Thoracoscopic surgery is most often done with the institution of OLV using a DLT. Capnothorax facilitates surgery by providing adequate space thereby, better visualization of structures and better dissecting conditions. Studies have shown that a pleural pressure of up to 10 mmHg can be safely used without compromising hemodynamics. [3],[4] Pinto and Galketiya demonstrated that, insufflation pressures of 6-8 mm of Hg is associated with no adverse respiratory or cardiovascular effects and minimal hemodynamic changes. [5]

It has been found that the mean BP measured invasively and noninvasively correspond, while there can be differences in the systolic BP especially in the setting of hypotension (systolic blood pressure <95 mmHg). [6] In our case, the discrepancy in both mean and systolic BP with other supportive clinical findings led us to realize that the vessel was probably being compressed. The disappearance of the discrepancy and the normalization of pulse oximetry waveform soon after releasing the capnothorax confirmed our clinical diagnosis.

The importance of monitoring the BP in both upper limbs to prevent limb ischemia is highlighted here. In the presence of a large esophageal tumor, maintaining lower intrapleural pressure may be advisable. As always eternal vigilance and lateral thinking are the key factors to prevent morbidity.

Financial support and sponsorship

Nil.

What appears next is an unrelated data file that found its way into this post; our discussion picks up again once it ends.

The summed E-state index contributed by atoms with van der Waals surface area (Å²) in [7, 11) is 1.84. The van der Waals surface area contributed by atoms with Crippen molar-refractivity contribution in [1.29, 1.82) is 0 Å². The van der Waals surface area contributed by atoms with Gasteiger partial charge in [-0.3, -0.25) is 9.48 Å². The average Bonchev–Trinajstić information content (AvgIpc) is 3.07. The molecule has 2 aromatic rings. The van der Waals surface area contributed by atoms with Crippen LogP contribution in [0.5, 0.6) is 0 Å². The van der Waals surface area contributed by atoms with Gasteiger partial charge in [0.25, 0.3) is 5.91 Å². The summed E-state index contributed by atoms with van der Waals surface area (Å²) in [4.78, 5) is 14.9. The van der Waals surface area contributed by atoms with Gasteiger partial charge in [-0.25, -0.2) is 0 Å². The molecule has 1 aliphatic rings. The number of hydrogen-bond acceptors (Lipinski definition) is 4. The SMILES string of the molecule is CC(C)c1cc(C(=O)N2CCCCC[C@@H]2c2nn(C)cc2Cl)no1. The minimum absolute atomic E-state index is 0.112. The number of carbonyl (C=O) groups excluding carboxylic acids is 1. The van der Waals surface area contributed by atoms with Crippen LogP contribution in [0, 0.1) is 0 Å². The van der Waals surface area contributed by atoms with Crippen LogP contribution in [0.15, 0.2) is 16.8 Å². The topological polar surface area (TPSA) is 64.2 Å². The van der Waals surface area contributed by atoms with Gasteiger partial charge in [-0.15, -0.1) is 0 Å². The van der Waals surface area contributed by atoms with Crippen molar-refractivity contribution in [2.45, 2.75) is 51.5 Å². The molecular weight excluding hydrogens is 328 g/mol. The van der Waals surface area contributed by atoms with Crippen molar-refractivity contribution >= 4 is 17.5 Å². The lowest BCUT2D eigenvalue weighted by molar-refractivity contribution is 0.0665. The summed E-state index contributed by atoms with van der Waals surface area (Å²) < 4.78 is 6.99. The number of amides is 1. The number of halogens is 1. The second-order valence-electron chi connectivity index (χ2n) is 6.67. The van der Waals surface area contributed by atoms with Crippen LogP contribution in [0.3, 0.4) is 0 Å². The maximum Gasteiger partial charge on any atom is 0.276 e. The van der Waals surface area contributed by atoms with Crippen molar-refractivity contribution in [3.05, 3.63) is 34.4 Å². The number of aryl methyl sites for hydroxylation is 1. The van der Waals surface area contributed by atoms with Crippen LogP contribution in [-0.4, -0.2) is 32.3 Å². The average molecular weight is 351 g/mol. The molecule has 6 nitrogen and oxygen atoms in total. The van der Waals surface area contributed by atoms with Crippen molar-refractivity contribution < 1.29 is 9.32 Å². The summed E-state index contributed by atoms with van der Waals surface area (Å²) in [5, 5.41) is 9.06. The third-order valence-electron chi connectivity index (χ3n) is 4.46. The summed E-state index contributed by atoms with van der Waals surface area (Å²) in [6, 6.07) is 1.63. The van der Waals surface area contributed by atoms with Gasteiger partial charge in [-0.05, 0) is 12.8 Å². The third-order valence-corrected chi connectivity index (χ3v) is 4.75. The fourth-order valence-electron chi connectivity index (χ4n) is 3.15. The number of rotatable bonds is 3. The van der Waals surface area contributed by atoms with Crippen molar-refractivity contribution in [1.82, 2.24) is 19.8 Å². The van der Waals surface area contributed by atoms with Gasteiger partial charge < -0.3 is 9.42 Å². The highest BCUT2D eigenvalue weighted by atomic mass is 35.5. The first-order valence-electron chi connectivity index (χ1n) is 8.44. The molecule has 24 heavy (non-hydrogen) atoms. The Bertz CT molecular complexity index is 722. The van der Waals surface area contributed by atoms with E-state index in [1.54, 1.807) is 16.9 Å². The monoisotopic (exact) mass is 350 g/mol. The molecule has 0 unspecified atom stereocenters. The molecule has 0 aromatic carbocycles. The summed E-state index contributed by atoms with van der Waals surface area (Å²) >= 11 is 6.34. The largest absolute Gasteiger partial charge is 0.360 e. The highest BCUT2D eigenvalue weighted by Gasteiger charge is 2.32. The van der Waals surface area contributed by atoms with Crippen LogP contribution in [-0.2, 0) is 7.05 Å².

Conflicts of interest

There are no conflicts of interest.

 
   References Top

1.
Tran DT, Badner NH, Nicolaou G, Sischek W. Arterial pCO2 changes during thoracoscopic surgery with CO2 insufflation and one lung ventilation. HSR Proc Intensive Care Cardiovasc Anesth 2010;2:191-7.  Back to cited text no. 1
    
2.
Hariharan U, Naithani BK, Shah SB. Right main bronchus bulge after capnothorax for thoracoscopic esophagectomy: An interesting finding on fiber-optic bronchoscopy through a double lumen tube! Ann Card Anaesth 2015;18:269-71.  Back to cited text no. 2
    
3.
Ohtsuka T, Imanaka K, Endoh M, Kohno T, Nakajima J, Kotsuka Y, et al. Hemodynamic effects of carbon dioxide insufflation under single-lung ventilation during thoracoscopy. Ann Thorac Surg 1999;68:29-32.  Back to cited text no. 3
    
4.
Byhahn C, Mierdl S, Meininger D, Wimmer-Greinecker G, Matheis G, Westphal K. Hemodynamics and gas exchange during carbon dioxide insufflation for totally endoscopic coronary artery bypass grafting. Ann Thorac Surg 2001;71:1496-501.  Back to cited text no. 4
    
5.
Pinto V, Galketiya KB. Insufflation pressure required for thoracoscopic surgery and its influence on respiratory and cardiovascular parameters. Sri Lankan J Anaesth 2014;22:55-8.  Back to cited text no. 5
    
6.
Lehman LW, Saeed M, Talmor D, Mark R, Malhotra A. Methods of blood pressure measurement in the ICU. Crit Care Med 2013;41:34-40.  Back to cited text no. 6
    

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Correspondence Address:
Leah Raju George
Department of Anesthesiology, Christian Medical College, Vellore, Tamil Nadu
India
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Source of Support: None, Conflict of Interest: None


DOI: 10.4103/0971-9784.166468